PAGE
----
Some 238 years ago this was a country in which courage combined with idealism enabled the Founding Fathers to rise up and defeat the British imperialists, a seemingly impossible task. That kind of idealism is what is missing in America today and we must find the ways to recover it for the benefit of future generations.
Idealism is a theory that describes the attitude of an individual or an entity that believes that it is possible to live according to very high standards of behavior and principles; that the pursuit of excellence is an attainable goal; we might say that idealists view the world as it might or should be, as opposed to pragmatists who doggedly focus on the world as it presently is.
Which of these beliefs do we think prevails in this country and society at this time; idealism or pragmatism? Well, it's certainly not idealism because in the America of today idealism is largely on life support. For many Americans and, without question, the majority of those in our government, it's something requires far too much effort. And when is the last time when any of us may have heard serious discussions or debates relative to how this nation should be guided by the pursuit of high standards and principled decision-making?
There is little to no room for idealism in a country that is now governed by pragmatists who have no real vision of the future but are mired down in the belief that the conditions we currently find ourselves in, and the mounting problems we have, are here to stay and we should just accept and condone this as reality. We are now living in a society and culture where average and good enough are perfectly acceptable and the quest for excellence is rapidly fading away.
We should be better than this but we're not; we're too satisfied with the status quo and doing business as usual, unwilling to reach higher and achieve more. We are caught up in this state of pragmatism and have no burning desire to free ourselves; that takes too much effort. To be pragmatic and roll with the punches is very easy while being idealistic is very difficult.
The spirit of idealism of which I speak was last seen in America when, in the words of Lewis Lapham, "the unarmed rebellions led to the enactment in the mid-1960s of the Economic Opportunity Act, the Voting Rights Act, the Medicare and Medicaid programs, and eventually to the shutting down of the war in Vietnam." And, as that brief era of enlightenment ended shortly thereafter, that form of idealism has never returned to this country.
But just think what might happen if we lived in a nation in which this government and society were committed to high standards and the quest for excellence? it would look far different than it does today. It might look something like this:
We might once again be witness to a Congress that functioned effectively; one that had the ability and resolve to use logic and rational thinking to create legislation that would not only address, but solve, our many festering problems. The tactics of obstruction would come to an end. And, we'd see a Congress that would free itself from the control of corporate money, power and influence.
America wouldn't have 47 million people, the unemployed, the disabled, the elderly and children, all living below the poverty line, forced to survive on food stamps. The notion that "the poor will always be with us" would become irrelevant. Instead of vilifying and condemning those Americans who find themselves in this condition, members of Congress would be motivated to pinpoint the root causes of this nation's massive inequality of wealth and income and come up with the ways to make life better for all Americans.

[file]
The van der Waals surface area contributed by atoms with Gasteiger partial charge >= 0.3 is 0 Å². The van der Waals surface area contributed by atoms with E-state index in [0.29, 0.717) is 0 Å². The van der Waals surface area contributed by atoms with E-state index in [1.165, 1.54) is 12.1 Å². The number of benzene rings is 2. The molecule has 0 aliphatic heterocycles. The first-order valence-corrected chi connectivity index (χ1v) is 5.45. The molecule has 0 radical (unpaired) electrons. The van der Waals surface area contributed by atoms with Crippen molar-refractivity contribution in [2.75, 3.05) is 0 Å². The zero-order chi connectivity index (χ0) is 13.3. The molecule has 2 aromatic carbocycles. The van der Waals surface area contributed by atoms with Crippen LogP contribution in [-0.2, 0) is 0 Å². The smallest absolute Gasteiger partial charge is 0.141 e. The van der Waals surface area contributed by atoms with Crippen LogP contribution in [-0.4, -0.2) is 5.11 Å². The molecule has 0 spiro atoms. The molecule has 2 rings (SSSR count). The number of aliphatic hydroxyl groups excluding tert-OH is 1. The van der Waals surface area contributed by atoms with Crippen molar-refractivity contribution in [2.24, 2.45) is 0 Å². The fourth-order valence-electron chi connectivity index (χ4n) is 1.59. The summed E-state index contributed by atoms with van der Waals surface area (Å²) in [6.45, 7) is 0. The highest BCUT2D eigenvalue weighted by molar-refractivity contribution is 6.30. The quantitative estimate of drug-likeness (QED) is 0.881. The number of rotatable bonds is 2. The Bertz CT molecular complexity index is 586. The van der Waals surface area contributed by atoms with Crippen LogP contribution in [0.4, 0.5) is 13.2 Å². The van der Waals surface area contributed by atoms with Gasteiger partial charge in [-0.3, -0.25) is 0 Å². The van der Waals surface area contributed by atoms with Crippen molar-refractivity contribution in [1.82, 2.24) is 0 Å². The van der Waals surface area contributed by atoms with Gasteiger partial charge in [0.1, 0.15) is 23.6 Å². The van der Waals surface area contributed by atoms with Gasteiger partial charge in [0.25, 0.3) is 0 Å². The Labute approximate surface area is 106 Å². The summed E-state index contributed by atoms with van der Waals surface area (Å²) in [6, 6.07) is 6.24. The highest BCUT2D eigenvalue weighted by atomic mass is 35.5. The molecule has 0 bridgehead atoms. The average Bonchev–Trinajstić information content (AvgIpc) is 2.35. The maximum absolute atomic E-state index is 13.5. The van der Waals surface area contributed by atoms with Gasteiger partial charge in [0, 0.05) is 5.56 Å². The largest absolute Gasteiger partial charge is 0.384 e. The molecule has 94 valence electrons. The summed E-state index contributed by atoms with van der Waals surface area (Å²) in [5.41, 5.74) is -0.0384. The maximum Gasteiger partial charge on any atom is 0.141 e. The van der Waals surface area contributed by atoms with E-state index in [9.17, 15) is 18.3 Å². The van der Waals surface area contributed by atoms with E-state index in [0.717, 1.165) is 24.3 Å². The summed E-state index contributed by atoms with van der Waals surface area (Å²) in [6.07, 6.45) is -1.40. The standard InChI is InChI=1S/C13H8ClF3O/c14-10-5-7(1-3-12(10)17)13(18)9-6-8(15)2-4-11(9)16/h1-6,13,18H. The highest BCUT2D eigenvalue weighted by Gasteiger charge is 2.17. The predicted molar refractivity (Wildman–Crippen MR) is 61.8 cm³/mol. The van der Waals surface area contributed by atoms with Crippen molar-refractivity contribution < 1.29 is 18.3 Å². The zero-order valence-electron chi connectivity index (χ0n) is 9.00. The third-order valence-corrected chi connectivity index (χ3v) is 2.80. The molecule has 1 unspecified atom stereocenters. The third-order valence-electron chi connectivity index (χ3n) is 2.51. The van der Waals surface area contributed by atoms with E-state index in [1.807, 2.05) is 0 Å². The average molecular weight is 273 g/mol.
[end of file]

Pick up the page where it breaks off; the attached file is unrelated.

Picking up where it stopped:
The opportunity would present itself to restore America's declining manufacturing industry, its decimated workforce and a rapidly eroding middle class. The leaders of our government could come to the realization that if the manufacturing sector was allowed to collapse the economy would eventually follow suit. So the obvious thing to do would be to take steps to put the brakes on Corporate America's march toward unrestrained globalization.
Perhaps we'd see a president who, when he said "Yes we can" and "Change is on the way", actually meant it and did everything within the powers of the presidency to insure that it happened; a president whose inspiring words would serve to motivate the people to join in the effort to bring dramatic changes to America by reaching for and meeting seemingly unattainable goals.
We would be watching as this president proved to be a champion of the U.S. Constitution rather than engaging in policies and actions that involve ways and means by which to circumvent it. NSA spying would be non-existent.
We in America would not be caught up in a pragmatic state that says that, "there will always be wars and rumors of wars" meaning that this is just the way things are and we should accept them. We would have found the way to rise above our obsession with military might, completely rejecting the neocon pragmatists that tell us that this can never be done and we must not even try.
We'd have a Supreme Court that would follow the Constitution in the manner that the Founders had intended, one that would not succumb to the dictates of special interests. This country's election process would no longer be polluted by corporate money and we could very likely see the emergence of high-minded individuals in our government who would put the interests of this country and its people above all else.
The U.S. Justice Dept. could well become a symbol of fair and equitable treatment of all individuals under the law; one that would not turn a blind eye to serious abuses and manipulative schemes of the Wall Street Robber Barons and would conduct investigations to prosecute the perpetrators. There might be in-depth investigations of the torture programs under the Bush administration instead of the massive cover-up that has taken place.